My Gear

Sure, anybody want to know it, but in most cases the equipment used has nothing to do with the final image. You can create great images with ordinary equipment, analog or digital. You just have to learn how to use your gear and to see motives. It's still the photographer who activates the shutter, there is no automatism for making great images just because you own great gear. Sorry.

Nearly the same is true concerning Megapixels. Of course it is sexy to have tons of Megapixels, but if the builtin plastic-lens does not have the necessary quality or if the last bit of sharpness gets lost due to bad JPEG-compression, that quantity on the paper is useless.

The images on this page have at most 1800x1200 pixels, what's far less than 2 (two) Megapixel. The 6 Megapixel of my D70 are enough to create great posters with 50x70cm. So forget any Megapixel-discussion when you look at the pictures only on a computer-monitor, television-screen or a 10x15cm print.

Just look at the next two pictures, taken in 2002 with a Sony Cybershot providing a raw resolution of 1600x1200 Pixels (1.9MPixels).

Cybershot, 1/500sec, f/8, ISO100

Cybershot, 1/100sec, f/2.5, ISO100

Some of the pictures on this site really do need some special gear, called lenses. Not because of resolution or sharpness, but for some parameters which you normally won't see in advertisements or brochures.

AF-n 28-85mm f/3.5-4.5

AF-S VR 70-200mm f/2.8G ED-IF

One of these mystic things is called bokeh, which describes the behaviour of a lens in the out-of-focus areas. Some lenses don't produce real softness in these areas but some strange sharp edges in the background. If you're looking for great bokeh you'll have to invest some money in your lenses.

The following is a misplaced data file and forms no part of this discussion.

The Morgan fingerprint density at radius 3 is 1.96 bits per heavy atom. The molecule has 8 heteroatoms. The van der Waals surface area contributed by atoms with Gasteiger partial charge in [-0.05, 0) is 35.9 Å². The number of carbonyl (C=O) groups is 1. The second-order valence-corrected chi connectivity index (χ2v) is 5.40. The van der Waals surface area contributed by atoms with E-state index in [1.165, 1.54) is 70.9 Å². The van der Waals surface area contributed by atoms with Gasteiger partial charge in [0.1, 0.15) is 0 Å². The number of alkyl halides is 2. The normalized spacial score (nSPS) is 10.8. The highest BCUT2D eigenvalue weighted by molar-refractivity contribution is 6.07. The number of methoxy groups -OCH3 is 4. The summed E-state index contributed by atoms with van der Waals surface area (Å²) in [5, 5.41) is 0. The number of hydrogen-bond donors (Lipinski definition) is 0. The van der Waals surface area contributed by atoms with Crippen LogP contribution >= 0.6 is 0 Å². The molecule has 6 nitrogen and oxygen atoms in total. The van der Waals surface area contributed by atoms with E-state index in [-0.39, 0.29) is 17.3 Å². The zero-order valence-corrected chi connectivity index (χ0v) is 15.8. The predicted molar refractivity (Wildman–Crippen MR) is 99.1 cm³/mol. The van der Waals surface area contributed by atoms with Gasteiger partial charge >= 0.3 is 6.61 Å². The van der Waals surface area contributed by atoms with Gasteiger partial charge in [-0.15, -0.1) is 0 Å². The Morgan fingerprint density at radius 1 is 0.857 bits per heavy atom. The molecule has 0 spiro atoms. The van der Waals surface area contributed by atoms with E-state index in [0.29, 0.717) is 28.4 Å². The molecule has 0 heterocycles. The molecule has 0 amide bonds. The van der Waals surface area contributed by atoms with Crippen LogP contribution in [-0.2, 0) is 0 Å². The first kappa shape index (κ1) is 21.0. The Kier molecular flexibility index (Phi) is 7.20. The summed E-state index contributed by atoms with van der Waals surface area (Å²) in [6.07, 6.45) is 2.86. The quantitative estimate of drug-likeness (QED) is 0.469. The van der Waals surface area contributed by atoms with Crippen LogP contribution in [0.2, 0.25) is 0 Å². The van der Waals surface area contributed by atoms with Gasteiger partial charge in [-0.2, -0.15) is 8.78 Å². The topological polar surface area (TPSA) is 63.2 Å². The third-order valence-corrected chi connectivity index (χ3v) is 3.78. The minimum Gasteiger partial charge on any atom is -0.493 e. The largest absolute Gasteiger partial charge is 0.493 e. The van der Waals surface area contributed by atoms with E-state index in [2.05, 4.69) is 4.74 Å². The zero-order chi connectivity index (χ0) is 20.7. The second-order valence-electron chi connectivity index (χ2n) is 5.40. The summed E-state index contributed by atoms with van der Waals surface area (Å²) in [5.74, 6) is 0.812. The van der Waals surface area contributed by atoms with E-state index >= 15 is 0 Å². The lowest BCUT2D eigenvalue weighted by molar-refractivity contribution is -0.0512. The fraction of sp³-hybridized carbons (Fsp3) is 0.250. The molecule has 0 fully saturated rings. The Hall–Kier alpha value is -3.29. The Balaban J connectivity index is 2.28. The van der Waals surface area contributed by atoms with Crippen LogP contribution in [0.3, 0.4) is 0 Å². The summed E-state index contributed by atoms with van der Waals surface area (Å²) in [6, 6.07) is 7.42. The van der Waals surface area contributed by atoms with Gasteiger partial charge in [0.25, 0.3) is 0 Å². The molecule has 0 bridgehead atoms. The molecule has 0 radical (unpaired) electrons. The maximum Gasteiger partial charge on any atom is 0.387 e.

The two images above show the difference quite clearly. Location, illumination, motive, background (a crumbled aluminium foil), whitebalance and framing are identical, just the lens was changed (both stopped down one step). Another difference is a slight variation in color tone.

Another factor is distortion, the bending of straight lines going not through the center of the image. Especially with zoom-lenses it is normal to have some distortion varying with focal length. To compensate distortion the lens-manufacturer uses one or more non-spherical (aspherical) elements which are again expensive. When you need a wide-angle-lens for landscape or architecture images, you probably want to spend some extra money to get less distortion already from the camera.

Of course I've tried a lot, even with my old manual lenses. But using manual lenses on a digital body is not really for fun. Today my combination looks like this:

  • Nikon D750
    Some time ago I've upgraded to a Nikon D750. The primary reason for this decision were the superior low light capabilities compared to the D200. And the larger display is a nice addition as well. The price for this update obviously was the requirement for a decend lens upgrade as well to account for the full size chip. At least I now can re-use my 16mm fisheye lens, which didn't made much sense with DX format chips.